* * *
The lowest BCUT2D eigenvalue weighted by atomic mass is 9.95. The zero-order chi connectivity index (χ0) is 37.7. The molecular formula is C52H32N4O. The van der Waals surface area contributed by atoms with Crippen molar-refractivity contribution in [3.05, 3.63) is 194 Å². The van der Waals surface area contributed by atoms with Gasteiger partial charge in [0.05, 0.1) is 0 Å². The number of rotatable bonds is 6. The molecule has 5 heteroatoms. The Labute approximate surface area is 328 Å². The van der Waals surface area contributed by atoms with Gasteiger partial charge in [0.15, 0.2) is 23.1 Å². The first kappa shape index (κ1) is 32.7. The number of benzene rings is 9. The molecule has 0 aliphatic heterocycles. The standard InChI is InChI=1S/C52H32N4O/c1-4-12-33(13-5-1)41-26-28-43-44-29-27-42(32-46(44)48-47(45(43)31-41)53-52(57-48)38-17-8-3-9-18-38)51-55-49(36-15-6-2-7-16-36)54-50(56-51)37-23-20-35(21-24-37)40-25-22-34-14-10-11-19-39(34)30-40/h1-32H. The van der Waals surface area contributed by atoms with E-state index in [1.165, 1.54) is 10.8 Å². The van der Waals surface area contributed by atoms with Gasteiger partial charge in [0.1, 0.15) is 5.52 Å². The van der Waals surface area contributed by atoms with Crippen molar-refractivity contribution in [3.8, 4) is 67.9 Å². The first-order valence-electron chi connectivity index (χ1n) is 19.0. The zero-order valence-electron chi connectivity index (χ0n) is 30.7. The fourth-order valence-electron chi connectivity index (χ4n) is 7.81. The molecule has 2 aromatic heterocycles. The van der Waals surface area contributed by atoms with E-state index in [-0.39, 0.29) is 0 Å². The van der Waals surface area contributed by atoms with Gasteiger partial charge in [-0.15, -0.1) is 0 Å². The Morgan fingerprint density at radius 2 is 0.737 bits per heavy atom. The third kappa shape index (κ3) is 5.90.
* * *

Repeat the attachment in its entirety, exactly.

The lowest BCUT2D eigenvalue weighted by atomic mass is 9.95. The zero-order chi connectivity index (χ0) is 37.7. The molecular formula is C52H32N4O. The van der Waals surface area contributed by atoms with Crippen molar-refractivity contribution in [3.05, 3.63) is 194 Å². The van der Waals surface area contributed by atoms with Gasteiger partial charge in [0.05, 0.1) is 0 Å². The number of rotatable bonds is 6. The molecule has 5 heteroatoms. The Labute approximate surface area is 328 Å². The van der Waals surface area contributed by atoms with Gasteiger partial charge in [0.15, 0.2) is 23.1 Å². The first kappa shape index (κ1) is 32.7. The number of benzene rings is 9. The molecule has 0 aliphatic heterocycles. The standard InChI is InChI=1S/C52H32N4O/c1-4-12-33(13-5-1)41-26-28-43-44-29-27-42(32-46(44)48-47(45(43)31-41)53-52(57-48)38-17-8-3-9-18-38)51-55-49(36-15-6-2-7-16-36)54-50(56-51)37-23-20-35(21-24-37)40-25-22-34-14-10-11-19-39(34)30-40/h1-32H. The van der Waals surface area contributed by atoms with E-state index in [1.165, 1.54) is 10.8 Å². The van der Waals surface area contributed by atoms with Gasteiger partial charge in [0.1, 0.15) is 5.52 Å². The van der Waals surface area contributed by atoms with Crippen molar-refractivity contribution in [3.8, 4) is 67.9 Å². The first-order valence-electron chi connectivity index (χ1n) is 19.0. The zero-order valence-electron chi connectivity index (χ0n) is 30.7. The fourth-order valence-electron chi connectivity index (χ4n) is 7.81. The molecule has 2 aromatic heterocycles. The van der Waals surface area contributed by atoms with E-state index in [-0.39, 0.29) is 0 Å². The van der Waals surface area contributed by atoms with Gasteiger partial charge in [-0.15, -0.1) is 0 Å². The Morgan fingerprint density at radius 2 is 0.737 bits per heavy atom. The third kappa shape index (κ3) is 5.90.